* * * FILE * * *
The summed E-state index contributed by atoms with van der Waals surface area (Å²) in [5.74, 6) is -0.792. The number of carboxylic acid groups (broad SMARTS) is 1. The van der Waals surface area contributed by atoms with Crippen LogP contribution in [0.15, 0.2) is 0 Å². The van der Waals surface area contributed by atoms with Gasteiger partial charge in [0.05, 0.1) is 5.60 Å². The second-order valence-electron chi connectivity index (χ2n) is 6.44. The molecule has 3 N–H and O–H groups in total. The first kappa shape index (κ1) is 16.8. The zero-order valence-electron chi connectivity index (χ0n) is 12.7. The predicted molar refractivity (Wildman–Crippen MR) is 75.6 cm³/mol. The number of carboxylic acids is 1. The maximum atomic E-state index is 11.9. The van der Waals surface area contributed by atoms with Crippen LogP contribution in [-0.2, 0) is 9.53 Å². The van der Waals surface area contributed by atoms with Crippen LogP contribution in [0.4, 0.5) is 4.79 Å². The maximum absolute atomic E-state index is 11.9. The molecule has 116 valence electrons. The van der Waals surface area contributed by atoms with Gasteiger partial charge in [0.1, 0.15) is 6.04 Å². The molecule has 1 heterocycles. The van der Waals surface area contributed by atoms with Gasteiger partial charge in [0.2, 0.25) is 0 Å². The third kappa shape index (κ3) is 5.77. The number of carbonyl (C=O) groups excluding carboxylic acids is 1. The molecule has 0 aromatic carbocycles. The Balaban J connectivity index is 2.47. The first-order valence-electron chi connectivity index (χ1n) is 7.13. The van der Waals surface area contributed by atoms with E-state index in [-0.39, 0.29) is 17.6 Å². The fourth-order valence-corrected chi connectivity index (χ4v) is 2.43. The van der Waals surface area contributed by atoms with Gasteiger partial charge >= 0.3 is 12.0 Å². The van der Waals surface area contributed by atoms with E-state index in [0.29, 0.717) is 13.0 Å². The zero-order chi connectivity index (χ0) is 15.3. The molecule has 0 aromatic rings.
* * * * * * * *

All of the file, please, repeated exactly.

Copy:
The summed E-state index contributed by atoms with van der Waals surface area (Å²) in [5.74, 6) is -0.792. The number of carboxylic acid groups (broad SMARTS) is 1. The van der Waals surface area contributed by atoms with Crippen LogP contribution in [0.15, 0.2) is 0 Å². The van der Waals surface area contributed by atoms with Gasteiger partial charge in [0.05, 0.1) is 5.60 Å². The second-order valence-electron chi connectivity index (χ2n) is 6.44. The molecule has 3 N–H and O–H groups in total. The first kappa shape index (κ1) is 16.8. The zero-order valence-electron chi connectivity index (χ0n) is 12.7. The predicted molar refractivity (Wildman–Crippen MR) is 75.6 cm³/mol. The number of carboxylic acids is 1. The maximum atomic E-state index is 11.9. The van der Waals surface area contributed by atoms with Crippen LogP contribution in [-0.2, 0) is 9.53 Å². The van der Waals surface area contributed by atoms with Crippen LogP contribution in [0.4, 0.5) is 4.79 Å². The maximum absolute atomic E-state index is 11.9. The molecule has 116 valence electrons. The van der Waals surface area contributed by atoms with Gasteiger partial charge in [0.1, 0.15) is 6.04 Å². The molecule has 1 heterocycles. The van der Waals surface area contributed by atoms with Gasteiger partial charge in [0.2, 0.25) is 0 Å². The third kappa shape index (κ3) is 5.77. The number of carbonyl (C=O) groups excluding carboxylic acids is 1. The molecule has 0 aromatic carbocycles. The Balaban J connectivity index is 2.47. The first-order valence-electron chi connectivity index (χ1n) is 7.13. The van der Waals surface area contributed by atoms with E-state index in [-0.39, 0.29) is 17.6 Å². The fourth-order valence-corrected chi connectivity index (χ4v) is 2.43. The van der Waals surface area contributed by atoms with Gasteiger partial charge >= 0.3 is 12.0 Å². The van der Waals surface area contributed by atoms with E-state index in [0.29, 0.717) is 13.0 Å². The zero-order chi connectivity index (χ0) is 15.3. The molecule has 0 aromatic rings.